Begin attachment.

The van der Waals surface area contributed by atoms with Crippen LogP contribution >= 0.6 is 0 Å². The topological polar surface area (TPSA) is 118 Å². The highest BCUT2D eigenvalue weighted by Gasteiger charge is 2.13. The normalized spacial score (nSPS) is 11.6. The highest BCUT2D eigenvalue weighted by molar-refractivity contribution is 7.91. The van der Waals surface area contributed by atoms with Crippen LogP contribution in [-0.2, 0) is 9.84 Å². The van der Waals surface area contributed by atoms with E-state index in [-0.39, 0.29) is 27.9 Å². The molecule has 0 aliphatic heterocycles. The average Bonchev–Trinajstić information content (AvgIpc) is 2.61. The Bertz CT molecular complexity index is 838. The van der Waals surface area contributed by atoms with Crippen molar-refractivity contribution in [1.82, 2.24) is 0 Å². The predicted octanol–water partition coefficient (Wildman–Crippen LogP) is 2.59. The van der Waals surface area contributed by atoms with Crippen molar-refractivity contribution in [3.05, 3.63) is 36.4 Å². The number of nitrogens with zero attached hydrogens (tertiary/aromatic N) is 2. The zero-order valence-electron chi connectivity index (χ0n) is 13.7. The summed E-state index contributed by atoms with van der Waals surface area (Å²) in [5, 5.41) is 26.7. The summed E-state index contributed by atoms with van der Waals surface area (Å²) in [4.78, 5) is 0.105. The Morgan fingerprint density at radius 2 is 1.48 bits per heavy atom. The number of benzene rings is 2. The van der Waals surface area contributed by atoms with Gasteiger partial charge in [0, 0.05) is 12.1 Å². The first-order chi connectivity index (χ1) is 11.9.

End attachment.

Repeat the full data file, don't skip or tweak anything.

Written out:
The van der Waals surface area contributed by atoms with Crippen LogP contribution >= 0.6 is 0 Å². The topological polar surface area (TPSA) is 118 Å². The highest BCUT2D eigenvalue weighted by Gasteiger charge is 2.13. The normalized spacial score (nSPS) is 11.6. The highest BCUT2D eigenvalue weighted by molar-refractivity contribution is 7.91. The van der Waals surface area contributed by atoms with Crippen LogP contribution in [-0.2, 0) is 9.84 Å². The van der Waals surface area contributed by atoms with E-state index in [-0.39, 0.29) is 27.9 Å². The molecule has 0 aliphatic heterocycles. The average Bonchev–Trinajstić information content (AvgIpc) is 2.61. The Bertz CT molecular complexity index is 838. The van der Waals surface area contributed by atoms with Crippen molar-refractivity contribution in [1.82, 2.24) is 0 Å². The predicted octanol–water partition coefficient (Wildman–Crippen LogP) is 2.59. The van der Waals surface area contributed by atoms with Crippen molar-refractivity contribution in [3.05, 3.63) is 36.4 Å². The number of nitrogens with zero attached hydrogens (tertiary/aromatic N) is 2. The zero-order valence-electron chi connectivity index (χ0n) is 13.7. The summed E-state index contributed by atoms with van der Waals surface area (Å²) in [5, 5.41) is 26.7. The summed E-state index contributed by atoms with van der Waals surface area (Å²) in [4.78, 5) is 0.105. The Morgan fingerprint density at radius 2 is 1.48 bits per heavy atom. The number of benzene rings is 2. The van der Waals surface area contributed by atoms with Gasteiger partial charge in [0, 0.05) is 12.1 Å². The first-order chi connectivity index (χ1) is 11.9.